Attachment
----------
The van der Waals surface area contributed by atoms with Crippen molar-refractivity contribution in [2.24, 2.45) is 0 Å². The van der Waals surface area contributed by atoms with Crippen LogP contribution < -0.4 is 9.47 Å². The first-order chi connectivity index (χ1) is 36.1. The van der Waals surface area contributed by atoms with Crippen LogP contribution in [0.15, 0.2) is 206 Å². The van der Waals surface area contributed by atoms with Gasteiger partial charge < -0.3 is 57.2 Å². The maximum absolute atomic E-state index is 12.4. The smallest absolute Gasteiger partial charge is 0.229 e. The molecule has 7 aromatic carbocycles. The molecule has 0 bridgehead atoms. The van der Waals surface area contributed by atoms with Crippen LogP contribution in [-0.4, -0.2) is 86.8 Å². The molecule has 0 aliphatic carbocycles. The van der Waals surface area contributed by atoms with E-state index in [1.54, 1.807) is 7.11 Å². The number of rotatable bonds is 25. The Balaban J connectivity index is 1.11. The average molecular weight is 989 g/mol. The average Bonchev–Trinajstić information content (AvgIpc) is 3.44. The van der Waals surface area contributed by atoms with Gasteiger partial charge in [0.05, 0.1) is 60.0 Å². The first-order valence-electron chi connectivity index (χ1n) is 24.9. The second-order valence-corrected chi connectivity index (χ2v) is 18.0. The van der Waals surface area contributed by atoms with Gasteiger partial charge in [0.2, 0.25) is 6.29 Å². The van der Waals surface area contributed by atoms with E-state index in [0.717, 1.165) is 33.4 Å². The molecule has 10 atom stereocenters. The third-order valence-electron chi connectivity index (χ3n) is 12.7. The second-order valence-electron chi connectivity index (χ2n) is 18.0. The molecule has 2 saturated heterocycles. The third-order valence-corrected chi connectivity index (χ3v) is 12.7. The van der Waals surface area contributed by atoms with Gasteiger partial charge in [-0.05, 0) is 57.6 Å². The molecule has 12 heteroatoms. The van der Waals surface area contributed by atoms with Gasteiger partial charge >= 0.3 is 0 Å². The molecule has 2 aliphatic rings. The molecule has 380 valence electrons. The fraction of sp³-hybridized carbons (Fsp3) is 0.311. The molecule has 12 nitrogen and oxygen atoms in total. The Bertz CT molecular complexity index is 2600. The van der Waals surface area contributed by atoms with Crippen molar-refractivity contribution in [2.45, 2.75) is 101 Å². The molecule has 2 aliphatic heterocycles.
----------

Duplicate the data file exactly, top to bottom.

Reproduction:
The van der Waals surface area contributed by atoms with Crippen molar-refractivity contribution in [2.24, 2.45) is 0 Å². The van der Waals surface area contributed by atoms with Crippen LogP contribution < -0.4 is 9.47 Å². The first-order chi connectivity index (χ1) is 36.1. The van der Waals surface area contributed by atoms with Crippen LogP contribution in [0.15, 0.2) is 206 Å². The van der Waals surface area contributed by atoms with Gasteiger partial charge < -0.3 is 57.2 Å². The maximum absolute atomic E-state index is 12.4. The smallest absolute Gasteiger partial charge is 0.229 e. The molecule has 7 aromatic carbocycles. The molecule has 0 bridgehead atoms. The van der Waals surface area contributed by atoms with Crippen LogP contribution in [-0.4, -0.2) is 86.8 Å². The molecule has 0 aliphatic carbocycles. The van der Waals surface area contributed by atoms with E-state index in [1.54, 1.807) is 7.11 Å². The number of rotatable bonds is 25. The Balaban J connectivity index is 1.11. The average molecular weight is 989 g/mol. The average Bonchev–Trinajstić information content (AvgIpc) is 3.44. The van der Waals surface area contributed by atoms with Gasteiger partial charge in [0.05, 0.1) is 60.0 Å². The first-order valence-electron chi connectivity index (χ1n) is 24.9. The second-order valence-corrected chi connectivity index (χ2v) is 18.0. The van der Waals surface area contributed by atoms with Gasteiger partial charge in [0.2, 0.25) is 6.29 Å². The van der Waals surface area contributed by atoms with E-state index in [0.717, 1.165) is 33.4 Å². The molecule has 10 atom stereocenters. The third-order valence-electron chi connectivity index (χ3n) is 12.7. The second-order valence-electron chi connectivity index (χ2n) is 18.0. The molecule has 2 saturated heterocycles. The third-order valence-corrected chi connectivity index (χ3v) is 12.7. The van der Waals surface area contributed by atoms with Gasteiger partial charge in [-0.05, 0) is 57.6 Å². The molecule has 12 heteroatoms. The van der Waals surface area contributed by atoms with Gasteiger partial charge >= 0.3 is 0 Å². The molecule has 2 aliphatic rings. The molecule has 380 valence electrons. The fraction of sp³-hybridized carbons (Fsp3) is 0.311. The molecule has 12 nitrogen and oxygen atoms in total. The Bertz CT molecular complexity index is 2600. The van der Waals surface area contributed by atoms with Crippen molar-refractivity contribution in [2.45, 2.75) is 101 Å². The molecule has 2 aliphatic heterocycles.